New Yorkers for Constitutional Freedoms filed suit on Monday seeking to nullify the new marriage equality law because of alleged improper activity, such as closed meetings and promises of campaign donations, in the State Senate leading up to the vote.
The suit, filed in State Supreme Court in Livingston County, names the New York State Senate, the New York State Department of Health and Mental Hygiene, and New York State Attorney General Eric Schneiderman as defendants. It claims that in the run-up to the vote last month, meetings in violation of the state's Open Meetings Laws occurred between the Republican senate conference, which unanimously voted against the bill in 2009, and officials who support marriage equality, such as Governor Andrew Cuomo, New York City Mayor Michael Bloomberg, and New York City Council Speaker Christine Quinn who, the suit makes a point to note, "openly identifies as a lesbian." The suit also alleges that financial support from figures including Bloomberg was promised to win Republican votes, that the bill bypassed senate committees, that senators who opposed the bill were prevented from speaking during the floor vote, that lobbyists and the public were locked out by the senate, and that Cuomo unjustifiably issued a message of necessity in expediting the bill for a vote.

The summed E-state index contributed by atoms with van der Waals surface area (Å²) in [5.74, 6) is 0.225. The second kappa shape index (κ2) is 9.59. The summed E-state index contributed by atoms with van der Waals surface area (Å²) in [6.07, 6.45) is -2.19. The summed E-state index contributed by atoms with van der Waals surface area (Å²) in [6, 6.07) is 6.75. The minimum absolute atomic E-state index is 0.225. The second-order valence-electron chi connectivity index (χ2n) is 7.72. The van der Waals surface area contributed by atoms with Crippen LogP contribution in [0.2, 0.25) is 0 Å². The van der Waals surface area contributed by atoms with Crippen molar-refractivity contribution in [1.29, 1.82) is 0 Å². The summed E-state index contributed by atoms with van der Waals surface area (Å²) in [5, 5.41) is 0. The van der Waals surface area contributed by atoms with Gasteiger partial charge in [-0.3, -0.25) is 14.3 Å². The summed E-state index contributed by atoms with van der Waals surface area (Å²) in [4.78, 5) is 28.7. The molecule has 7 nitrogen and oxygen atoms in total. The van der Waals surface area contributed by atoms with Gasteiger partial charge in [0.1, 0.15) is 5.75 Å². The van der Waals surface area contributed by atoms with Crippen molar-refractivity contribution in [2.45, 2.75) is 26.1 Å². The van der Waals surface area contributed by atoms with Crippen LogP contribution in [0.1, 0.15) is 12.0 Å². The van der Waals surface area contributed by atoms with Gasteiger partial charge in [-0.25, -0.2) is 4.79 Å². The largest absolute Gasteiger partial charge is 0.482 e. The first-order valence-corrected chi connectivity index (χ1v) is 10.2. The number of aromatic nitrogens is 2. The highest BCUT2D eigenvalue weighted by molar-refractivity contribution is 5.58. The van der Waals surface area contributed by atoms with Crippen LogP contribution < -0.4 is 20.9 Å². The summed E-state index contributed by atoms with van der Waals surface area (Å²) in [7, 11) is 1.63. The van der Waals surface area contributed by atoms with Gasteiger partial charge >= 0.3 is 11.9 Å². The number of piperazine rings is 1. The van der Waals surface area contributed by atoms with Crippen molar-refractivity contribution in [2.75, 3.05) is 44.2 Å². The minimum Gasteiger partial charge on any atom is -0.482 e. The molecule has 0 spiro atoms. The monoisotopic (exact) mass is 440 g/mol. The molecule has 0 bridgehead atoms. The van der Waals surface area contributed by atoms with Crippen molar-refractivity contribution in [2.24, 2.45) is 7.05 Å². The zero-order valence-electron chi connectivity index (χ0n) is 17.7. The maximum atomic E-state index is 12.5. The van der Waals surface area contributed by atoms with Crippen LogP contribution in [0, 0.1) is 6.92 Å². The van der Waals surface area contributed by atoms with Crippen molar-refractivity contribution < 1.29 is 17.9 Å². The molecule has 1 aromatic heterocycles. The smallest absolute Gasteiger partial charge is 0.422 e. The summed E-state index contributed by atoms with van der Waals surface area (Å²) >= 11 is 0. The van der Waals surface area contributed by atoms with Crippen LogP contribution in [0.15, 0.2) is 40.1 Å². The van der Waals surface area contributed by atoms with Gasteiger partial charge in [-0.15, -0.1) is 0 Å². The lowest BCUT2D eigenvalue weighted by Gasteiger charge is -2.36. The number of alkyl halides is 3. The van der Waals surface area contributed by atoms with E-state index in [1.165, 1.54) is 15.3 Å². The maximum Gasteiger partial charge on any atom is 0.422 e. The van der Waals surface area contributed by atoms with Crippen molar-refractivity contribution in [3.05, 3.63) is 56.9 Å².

"In light of the uphill battle to pass the Act in the Senate, political pressure was placed on the Republican Senators, who previously opposed a similar bill, to switch their vote in favor of the Act," claims the suit. Four Republican senators supported the bill that passed the senate by a vote of 33 to 29.
The suit lists plaintiffs including the Rev. Jason McGuire and the Rev. Duane Motley of New Yorkers for Constitutional Freedoms, which primarily represents evangelical Protestants across the state and campaigned against the bill in Albany. In recent weeks, the group has announced support from the Alliance Defense Fund to defend city and town clerks who refuse to marry same-sex couples. Also named in the suit filed Monday is Rabbi Nathaniel Leiter, executive director of the New York-based Torah Jews for Decency, a group that protested before the vote with signs outside the senate lobby that said, "Homosexual Marriage Kills." The Liberty Counsel, a conservative Christian legal group based in Virginia, represents the plaintiffs.
"It is unfortunate that state senators chose to protect their personal interests, rather than the people they were elected to represent," said McGuire in a statement that announced the lawsuit. "Some of the players may have changed, but it looks like same old Albany game. It is time the curtain be pulled back and the disinfecting light of good government shine upon the Cuomo Administration and our state legislature."
Josh Vlasto, a spokesman for Governor Cuomo, dismissed the lawsuit as "without merit," saying, "The plaintiffs lack a basic understanding of the laws of the State of New York."
The suit would appear to be a long shot for reasons including a historic reluctance on behalf of courts in New York to intervene and tell the legislature how to conduct its affairs.
The lawsuit is the first of many anticipated challenges to the law. During a rally in Manhattan on Sunday, the first day of the new marriage equality law, state senator Ruben Diaz Sr. announced that he planned to challenge weddings that bypassed the mandatory 24-hour waiting period with judicial waivers. He said that according to the state's Domestic Relations Law, such waivers can only be issued in times of extreme emergency, imminent death or distress, conditions that he claimed the same-sex couples who had the waiting period waived could not demonstrate.